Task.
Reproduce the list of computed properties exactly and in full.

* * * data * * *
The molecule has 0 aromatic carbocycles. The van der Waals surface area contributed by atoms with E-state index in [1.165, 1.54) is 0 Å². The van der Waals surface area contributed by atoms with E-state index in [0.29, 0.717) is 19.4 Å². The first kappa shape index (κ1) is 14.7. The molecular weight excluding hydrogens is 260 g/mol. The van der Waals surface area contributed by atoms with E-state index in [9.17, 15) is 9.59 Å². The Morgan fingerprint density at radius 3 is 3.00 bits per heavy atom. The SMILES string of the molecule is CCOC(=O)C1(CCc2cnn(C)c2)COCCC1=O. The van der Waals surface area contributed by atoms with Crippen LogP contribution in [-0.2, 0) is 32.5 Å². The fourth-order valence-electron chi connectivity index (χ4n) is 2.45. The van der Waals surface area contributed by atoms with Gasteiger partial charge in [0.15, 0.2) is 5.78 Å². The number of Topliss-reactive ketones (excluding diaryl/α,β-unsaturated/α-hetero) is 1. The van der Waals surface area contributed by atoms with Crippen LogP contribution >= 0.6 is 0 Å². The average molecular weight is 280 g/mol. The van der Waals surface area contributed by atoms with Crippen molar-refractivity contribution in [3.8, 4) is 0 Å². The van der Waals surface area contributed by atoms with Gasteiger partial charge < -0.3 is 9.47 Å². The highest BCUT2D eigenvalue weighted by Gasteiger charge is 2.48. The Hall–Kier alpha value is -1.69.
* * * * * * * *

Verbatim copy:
The molecule has 0 aromatic carbocycles. The van der Waals surface area contributed by atoms with E-state index in [1.165, 1.54) is 0 Å². The van der Waals surface area contributed by atoms with E-state index in [0.29, 0.717) is 19.4 Å². The first kappa shape index (κ1) is 14.7. The molecular weight excluding hydrogens is 260 g/mol. The van der Waals surface area contributed by atoms with E-state index in [9.17, 15) is 9.59 Å². The Morgan fingerprint density at radius 3 is 3.00 bits per heavy atom. The SMILES string of the molecule is CCOC(=O)C1(CCc2cnn(C)c2)COCCC1=O. The van der Waals surface area contributed by atoms with Crippen LogP contribution in [-0.2, 0) is 32.5 Å². The fourth-order valence-electron chi connectivity index (χ4n) is 2.45. The van der Waals surface area contributed by atoms with Gasteiger partial charge in [0.15, 0.2) is 5.78 Å². The number of Topliss-reactive ketones (excluding diaryl/α,β-unsaturated/α-hetero) is 1. The van der Waals surface area contributed by atoms with Crippen LogP contribution >= 0.6 is 0 Å². The average molecular weight is 280 g/mol. The van der Waals surface area contributed by atoms with Crippen molar-refractivity contribution in [3.8, 4) is 0 Å². The van der Waals surface area contributed by atoms with Gasteiger partial charge < -0.3 is 9.47 Å². The highest BCUT2D eigenvalue weighted by Gasteiger charge is 2.48. The Hall–Kier alpha value is -1.69.